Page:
Study finds teens don’t lose weight to impress peers

By Amar Rele, STAFF WRITER
On January 15, 2015

It’s true that teens often make fun of overweight peers, but a teen’s motivation to lose weight may have nobler underlying reasons than avoiding ridicule or impressing others.

A recent study surveyed around 30 adolescents who successfully lost at least 10 pounds and maintained their weight loss for more than a year. 

Contrary to common preconceptions, the main motivation for weight loss among the adolescents was the desire for better health and self-worth, rather than to impress peers. 

Diana Rancourt, a USF professor with a doctorate in clinical psychology, collaborated on the study and based her findings from her studies in the university area. 

“The adolescents had the intrinsic motivation to lose weight and to encourage changes in their environment,” Rancourt said. “There was a lot of initiative taken by the teens and we expected it to be more of a mutual process and more peer influence.”

People still think of adolescents as being influenced by their family and other friends, so the independence of the teens in the study was an interesting find. 

 “The teens made the decision to lose weight; it wasn’t their mom and it wasn’t their friends,” Rancourt said. 

Though the sample size among students for the study was small, Rancourt said she believes it’s enough to call for a cultural shift encouraging children to care more about their health for health’s sake. 

“We have all this opportunity to engage is sedentary behavior, so our best bet is to shift back and make our lives more engaged with the environment around us rather than the virtual environment we have,” Rancourt said, referring to the technology most modern teens have, such as tablets, smartphones and gaming systems. 

Nowadays, teens are more likely to be glued to their new iPad tablet or Xbox, rather than go outside. 

Rancourt said the study shows a difference between adult weight loss and adolescent weight loss. 

“The most popular times according to the study for adolescents to make changes in weight are transitional times,” Rancourt said. “For example, from middle school to high school and high school to college.” 

Adolescents go through many transitions and changes in life in a short period of time compared to adults, such as the step up from middle school to high school and even high school to college, so it is important to see how they handle themselves.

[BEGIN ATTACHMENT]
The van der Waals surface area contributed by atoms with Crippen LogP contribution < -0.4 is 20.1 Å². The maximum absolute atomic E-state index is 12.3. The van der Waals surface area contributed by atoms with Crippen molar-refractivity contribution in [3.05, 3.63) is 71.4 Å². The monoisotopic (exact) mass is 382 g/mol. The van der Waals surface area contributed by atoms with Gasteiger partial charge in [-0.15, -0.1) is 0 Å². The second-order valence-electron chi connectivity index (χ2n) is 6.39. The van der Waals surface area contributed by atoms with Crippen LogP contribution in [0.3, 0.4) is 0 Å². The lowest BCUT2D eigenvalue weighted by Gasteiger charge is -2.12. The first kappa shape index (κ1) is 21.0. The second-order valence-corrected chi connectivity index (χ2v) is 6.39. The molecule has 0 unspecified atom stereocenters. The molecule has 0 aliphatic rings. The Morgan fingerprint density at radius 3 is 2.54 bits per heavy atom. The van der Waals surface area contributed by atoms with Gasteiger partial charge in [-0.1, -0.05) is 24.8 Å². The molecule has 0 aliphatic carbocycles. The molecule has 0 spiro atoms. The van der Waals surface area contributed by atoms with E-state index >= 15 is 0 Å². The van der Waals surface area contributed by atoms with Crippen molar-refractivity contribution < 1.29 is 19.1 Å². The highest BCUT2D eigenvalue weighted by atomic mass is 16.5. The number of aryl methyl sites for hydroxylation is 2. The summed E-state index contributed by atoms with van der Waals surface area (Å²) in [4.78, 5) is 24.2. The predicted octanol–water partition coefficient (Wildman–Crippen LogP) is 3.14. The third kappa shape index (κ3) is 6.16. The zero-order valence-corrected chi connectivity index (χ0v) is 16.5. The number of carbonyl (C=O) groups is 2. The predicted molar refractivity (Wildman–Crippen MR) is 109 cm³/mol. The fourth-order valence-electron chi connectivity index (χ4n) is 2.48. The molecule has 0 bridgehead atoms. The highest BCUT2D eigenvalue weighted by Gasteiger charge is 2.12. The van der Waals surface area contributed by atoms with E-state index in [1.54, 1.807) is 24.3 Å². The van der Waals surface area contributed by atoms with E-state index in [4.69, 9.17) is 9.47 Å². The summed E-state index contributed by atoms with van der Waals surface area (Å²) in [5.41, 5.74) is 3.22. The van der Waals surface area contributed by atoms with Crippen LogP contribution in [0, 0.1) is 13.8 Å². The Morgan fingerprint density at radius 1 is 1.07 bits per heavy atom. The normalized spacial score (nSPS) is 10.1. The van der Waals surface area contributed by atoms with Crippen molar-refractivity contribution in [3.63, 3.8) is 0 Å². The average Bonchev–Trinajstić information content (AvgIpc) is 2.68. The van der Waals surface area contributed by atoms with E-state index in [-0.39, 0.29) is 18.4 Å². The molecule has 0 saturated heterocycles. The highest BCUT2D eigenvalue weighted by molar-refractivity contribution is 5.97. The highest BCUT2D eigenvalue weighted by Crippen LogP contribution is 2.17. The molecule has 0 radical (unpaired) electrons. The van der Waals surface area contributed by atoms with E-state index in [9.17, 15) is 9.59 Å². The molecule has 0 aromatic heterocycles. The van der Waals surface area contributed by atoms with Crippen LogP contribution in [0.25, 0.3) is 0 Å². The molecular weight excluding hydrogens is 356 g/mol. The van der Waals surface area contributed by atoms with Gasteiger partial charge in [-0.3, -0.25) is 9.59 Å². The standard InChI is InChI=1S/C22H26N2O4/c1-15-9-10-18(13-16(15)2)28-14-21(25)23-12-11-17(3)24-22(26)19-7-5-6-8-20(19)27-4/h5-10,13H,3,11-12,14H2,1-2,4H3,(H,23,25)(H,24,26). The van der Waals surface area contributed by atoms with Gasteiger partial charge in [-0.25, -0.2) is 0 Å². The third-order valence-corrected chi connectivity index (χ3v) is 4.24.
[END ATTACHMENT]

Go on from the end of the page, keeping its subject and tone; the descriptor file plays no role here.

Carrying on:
“It’s a different developmental period for teens because while the parents buy food for the house, the teens still have the money and autonomy to go to McDonalds,” she said. “There is a weird mix of teen independence and responsibility.”

Therefore, willpower factored heavily into the steps adolescents took toward weight loss by becoming active and eating healthier. 

However, Rancourt said that though the adolescents in the study were independent in making decisions, parents did still play a factor in inspiring weight loss.

“Parents can change what’s in the household for food and make the options healthier, but ultimately it must be the adolescent that chooses what they want,” Rancourt said. “The best thing the parents can do is to make sure the teen has healthy options that they want.”

Students surveyed at USF had intrinsic motivation for staying fit, similar to those who lost weight in the study. Joe Mira, a senior at USF, praised the internal satisfaction that comes with staying in shape. 

“Staying fit is healthy and helps with mental stability,” Mira said. “I was overweight as a little kid and it’s rewarding because I can set a goal and achieve it and it’s like a journey.” 

Dominique Williams, a sophomore, stays in shape for internal reasons as well. 

“Diabetes runs in my family, so working out is important so the disease doesn’t catch up to us,” Williams said. 

“In high school, I was overweight and dealing with judgmental people,” sophomore Rashaun Roofe said. “I thought I should take action.” 

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